Progressive Voice is a weekly opinion column. The views and opinions expressed in this column are those of the individual author and do not necessarily reflect the views of ARLnow.com.
In Arlington, we benefit from great schools, transportation options, unique neighborhoods, urban amenities, community centers, open space and recreational facilities. Many of us were drawn to Arlington because of these community assets.
They did not happen by accident, but from careful planning, wise investments and sound decisions less focused on the passions of the moment and based instead on longer-term thinking and a vision of positive changes to last a generation and more.
Having benefited from those investments and decisions, we now face a new set of generational choices needed to keep Arlington vibrant, diverse and livable.
Housing, schools, transportation, open space — all are inextricably linked. Arlington has lost 15,000 units of market rate affordable housing in the past decade, and with it many working families that helped build this community. Schools are over-crowded. Indications are that the Class of 2027, this year’s kindergarten class, will require more than an additional high school’s worth of seats. Arlington has several master plans — land use, transportation and open space — but not a master plan for new schools.
We need to seize this generational opportunity and have a broad-based conversation about how best to use and invest in public land in Arlington; how best to balance competing needs and functions; how best to accommodate the needs of schools, recreation, public safety, and affordable housing options for all incomes while protecting — and hopefully expanding — open space.
Fortunately, that discussion is starting to happen. I recently joined about 100 Arlington residents to provide comment on the County’s Affordable Housing Study — http://housing.arlingtonva.us/affordable-housing-study/. A key topic was the Public Land for Public Good site evaluation process that is open for public comment until Oct. 31.
Most participants wanted to explore solutions where park land is not lost, while recognizing the demand for community centers, health facilities, libraries, fire stations, parking lots, affordable housing and new schools.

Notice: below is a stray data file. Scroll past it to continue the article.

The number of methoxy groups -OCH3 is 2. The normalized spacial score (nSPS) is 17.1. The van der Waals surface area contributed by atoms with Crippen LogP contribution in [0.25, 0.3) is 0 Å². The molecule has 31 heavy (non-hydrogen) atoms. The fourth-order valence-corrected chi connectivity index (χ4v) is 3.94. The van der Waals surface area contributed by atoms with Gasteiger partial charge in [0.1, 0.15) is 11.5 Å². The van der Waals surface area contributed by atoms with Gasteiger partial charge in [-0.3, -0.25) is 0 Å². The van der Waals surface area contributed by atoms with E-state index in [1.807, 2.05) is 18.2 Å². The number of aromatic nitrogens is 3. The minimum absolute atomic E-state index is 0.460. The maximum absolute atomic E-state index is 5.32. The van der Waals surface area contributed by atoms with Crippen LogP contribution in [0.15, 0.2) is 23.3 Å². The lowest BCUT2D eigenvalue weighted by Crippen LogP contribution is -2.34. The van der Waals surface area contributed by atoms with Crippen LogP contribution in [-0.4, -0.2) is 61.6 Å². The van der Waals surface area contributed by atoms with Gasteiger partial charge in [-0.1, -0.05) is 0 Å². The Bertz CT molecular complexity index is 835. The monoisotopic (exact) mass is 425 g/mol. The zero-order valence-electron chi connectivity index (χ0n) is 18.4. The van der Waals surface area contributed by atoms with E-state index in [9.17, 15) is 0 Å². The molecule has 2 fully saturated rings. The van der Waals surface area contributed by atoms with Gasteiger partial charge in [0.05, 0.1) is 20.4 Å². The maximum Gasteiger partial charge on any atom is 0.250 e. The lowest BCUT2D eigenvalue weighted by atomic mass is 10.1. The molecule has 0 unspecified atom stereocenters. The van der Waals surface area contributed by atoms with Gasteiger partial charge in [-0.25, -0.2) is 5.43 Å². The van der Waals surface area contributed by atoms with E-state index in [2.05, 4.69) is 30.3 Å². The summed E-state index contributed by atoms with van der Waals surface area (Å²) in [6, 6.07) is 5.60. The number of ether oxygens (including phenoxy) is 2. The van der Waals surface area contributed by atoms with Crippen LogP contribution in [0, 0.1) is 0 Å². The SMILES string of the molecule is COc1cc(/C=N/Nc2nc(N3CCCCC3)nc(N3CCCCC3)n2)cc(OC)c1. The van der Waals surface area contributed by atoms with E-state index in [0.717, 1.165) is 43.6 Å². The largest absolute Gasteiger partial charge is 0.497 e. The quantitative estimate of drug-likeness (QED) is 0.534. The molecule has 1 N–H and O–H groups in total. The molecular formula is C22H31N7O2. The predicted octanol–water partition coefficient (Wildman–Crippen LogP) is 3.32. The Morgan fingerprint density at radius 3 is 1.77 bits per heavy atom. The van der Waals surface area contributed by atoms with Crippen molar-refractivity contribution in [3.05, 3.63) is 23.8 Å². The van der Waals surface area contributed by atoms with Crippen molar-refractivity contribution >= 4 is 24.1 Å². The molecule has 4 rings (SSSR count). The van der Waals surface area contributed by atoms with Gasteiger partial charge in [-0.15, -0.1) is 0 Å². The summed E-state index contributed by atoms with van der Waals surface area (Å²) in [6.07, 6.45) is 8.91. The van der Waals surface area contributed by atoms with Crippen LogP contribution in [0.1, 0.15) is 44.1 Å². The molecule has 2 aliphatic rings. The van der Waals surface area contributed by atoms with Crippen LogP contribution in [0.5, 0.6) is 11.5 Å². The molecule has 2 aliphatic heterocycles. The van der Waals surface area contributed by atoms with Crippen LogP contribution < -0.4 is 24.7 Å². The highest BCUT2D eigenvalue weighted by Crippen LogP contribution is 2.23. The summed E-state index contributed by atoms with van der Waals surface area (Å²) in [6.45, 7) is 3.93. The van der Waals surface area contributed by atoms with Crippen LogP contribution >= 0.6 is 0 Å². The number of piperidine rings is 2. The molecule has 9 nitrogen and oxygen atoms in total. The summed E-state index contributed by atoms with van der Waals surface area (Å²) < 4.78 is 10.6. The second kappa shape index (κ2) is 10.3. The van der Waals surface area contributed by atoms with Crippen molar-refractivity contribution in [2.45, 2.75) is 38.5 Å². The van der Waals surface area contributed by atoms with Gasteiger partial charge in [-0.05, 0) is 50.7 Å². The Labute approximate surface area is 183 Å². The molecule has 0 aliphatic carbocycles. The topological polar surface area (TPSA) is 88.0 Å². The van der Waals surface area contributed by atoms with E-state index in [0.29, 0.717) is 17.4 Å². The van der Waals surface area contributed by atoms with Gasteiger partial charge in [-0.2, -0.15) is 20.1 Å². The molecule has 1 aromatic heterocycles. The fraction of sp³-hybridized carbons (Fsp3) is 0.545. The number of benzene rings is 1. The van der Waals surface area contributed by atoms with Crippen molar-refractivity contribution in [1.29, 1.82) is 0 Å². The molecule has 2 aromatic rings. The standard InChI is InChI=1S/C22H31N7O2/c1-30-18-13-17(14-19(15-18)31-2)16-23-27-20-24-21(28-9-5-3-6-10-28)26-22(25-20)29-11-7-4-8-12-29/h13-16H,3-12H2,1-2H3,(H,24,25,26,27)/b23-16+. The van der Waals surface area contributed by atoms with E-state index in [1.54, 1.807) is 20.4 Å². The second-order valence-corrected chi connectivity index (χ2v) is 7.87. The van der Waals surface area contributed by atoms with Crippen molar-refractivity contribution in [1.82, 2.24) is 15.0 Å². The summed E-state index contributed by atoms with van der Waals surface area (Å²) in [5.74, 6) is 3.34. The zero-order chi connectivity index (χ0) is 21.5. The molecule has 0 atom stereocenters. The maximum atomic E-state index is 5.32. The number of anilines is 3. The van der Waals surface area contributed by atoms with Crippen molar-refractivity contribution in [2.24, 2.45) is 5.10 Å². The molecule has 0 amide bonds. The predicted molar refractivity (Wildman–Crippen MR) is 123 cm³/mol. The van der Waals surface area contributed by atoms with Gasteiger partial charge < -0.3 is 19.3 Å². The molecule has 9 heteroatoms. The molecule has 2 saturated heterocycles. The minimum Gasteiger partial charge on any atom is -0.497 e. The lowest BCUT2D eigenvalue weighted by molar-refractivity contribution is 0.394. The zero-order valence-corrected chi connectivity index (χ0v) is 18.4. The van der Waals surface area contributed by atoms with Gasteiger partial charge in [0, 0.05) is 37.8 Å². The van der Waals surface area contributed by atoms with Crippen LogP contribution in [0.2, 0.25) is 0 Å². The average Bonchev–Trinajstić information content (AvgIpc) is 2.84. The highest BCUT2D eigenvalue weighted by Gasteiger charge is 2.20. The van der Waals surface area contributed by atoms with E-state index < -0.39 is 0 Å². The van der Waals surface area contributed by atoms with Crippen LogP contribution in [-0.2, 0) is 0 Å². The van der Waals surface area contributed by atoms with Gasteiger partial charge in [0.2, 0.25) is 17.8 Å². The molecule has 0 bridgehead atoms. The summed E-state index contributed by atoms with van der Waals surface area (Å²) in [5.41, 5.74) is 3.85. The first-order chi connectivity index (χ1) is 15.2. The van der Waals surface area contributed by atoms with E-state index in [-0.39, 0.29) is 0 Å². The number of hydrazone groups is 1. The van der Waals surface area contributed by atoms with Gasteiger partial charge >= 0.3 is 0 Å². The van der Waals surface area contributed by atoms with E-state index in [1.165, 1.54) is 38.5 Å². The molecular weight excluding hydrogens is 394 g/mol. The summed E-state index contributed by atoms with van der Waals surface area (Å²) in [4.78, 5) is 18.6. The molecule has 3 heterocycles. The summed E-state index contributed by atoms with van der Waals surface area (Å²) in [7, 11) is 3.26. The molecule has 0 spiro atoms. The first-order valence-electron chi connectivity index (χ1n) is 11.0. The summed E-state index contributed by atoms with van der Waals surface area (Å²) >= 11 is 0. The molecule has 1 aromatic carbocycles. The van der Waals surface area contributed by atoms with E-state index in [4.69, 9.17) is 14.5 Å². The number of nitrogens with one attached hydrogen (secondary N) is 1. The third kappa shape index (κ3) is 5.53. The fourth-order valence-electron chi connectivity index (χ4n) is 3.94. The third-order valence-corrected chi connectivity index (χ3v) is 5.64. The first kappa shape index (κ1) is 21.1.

I have also attended Working Group sessions considering whether an elementary school should be built on a portion of County-owned land abutting the Jefferson Middle School and Thomas Jefferson Community Center — http://projects.arlingtonva.us/plans-studies/land-use/thomas-jefferson-site-evaluation/tj-working-group/. This well-defined and run process has frustrated some because APS named TJ as the preferred elementary school site, seeming to preclude a conversation about whether other South Arlington sites projected to have the greatest population increases in the next 10-20 years.
My participation convinced me to urge a more comprehensive look at our needs and how best to address them from a land use perspective.
That is why I was pleased to see Alan Howze, Nancy Van Doren and Barbara Kanninen issue a joint press release calling for a “… broadly, inclusive community process to examine how best to use public land in Arlington to meet our community’s needs.”
They emphasized the responsibility to our children to provide a great education, to residents to protect and enhance neighborhoods, and to taxpayers to be frugal and make prudent investments.
We need to both be frugal and make investments. With student projections growing and our community’s desire to preserve open space and park land, some solutions will not come cheap. So we will need to look for efficiencies and shared functions as we consider new schools and other needed facilities. Yet, we cannot be penny wise and pound foolish as we consider the kind of County we want for this generation and the next.
Like Howze, Kanninen and Van Doren, I encourage Arlington residents to promote a broad public conversation by submitting comments on the Public Land for Public Good guidelines — http://projects.arlingtonva.us/plans-studies/land-use/public-land/.
Next, we should broaden the criteria for school siting to facilitate creative solutions and create more options such as Fairfax County recently converting an existing commercial building to a modern school.
I also encourage the County Manager to create a review board of residents representing each of the interest areas — schools, housing, open space, recreation, public safety and others — in a process more efficient than creating a new review group for each public parcel under discussion. This would allow for the consistent application of criteria and facilitate solutions that combine functions where appropriate without loss of open space and park land. Broad participation may be ensured by having seats at the table for potentially impacted neighborhoods.
Finally, I encourage our community leaders to heed the call for a more integrated and comprehensive process. The future of our community depends on it.
Kathleen McSweeney has been involved in affordable housing and schools issues for a number of years. She is the past chair of the Arlington County Housing Commission and former president of the Thomas Jefferson Middle School PTA. Kathleen has lived in Arlington with her family since 1989.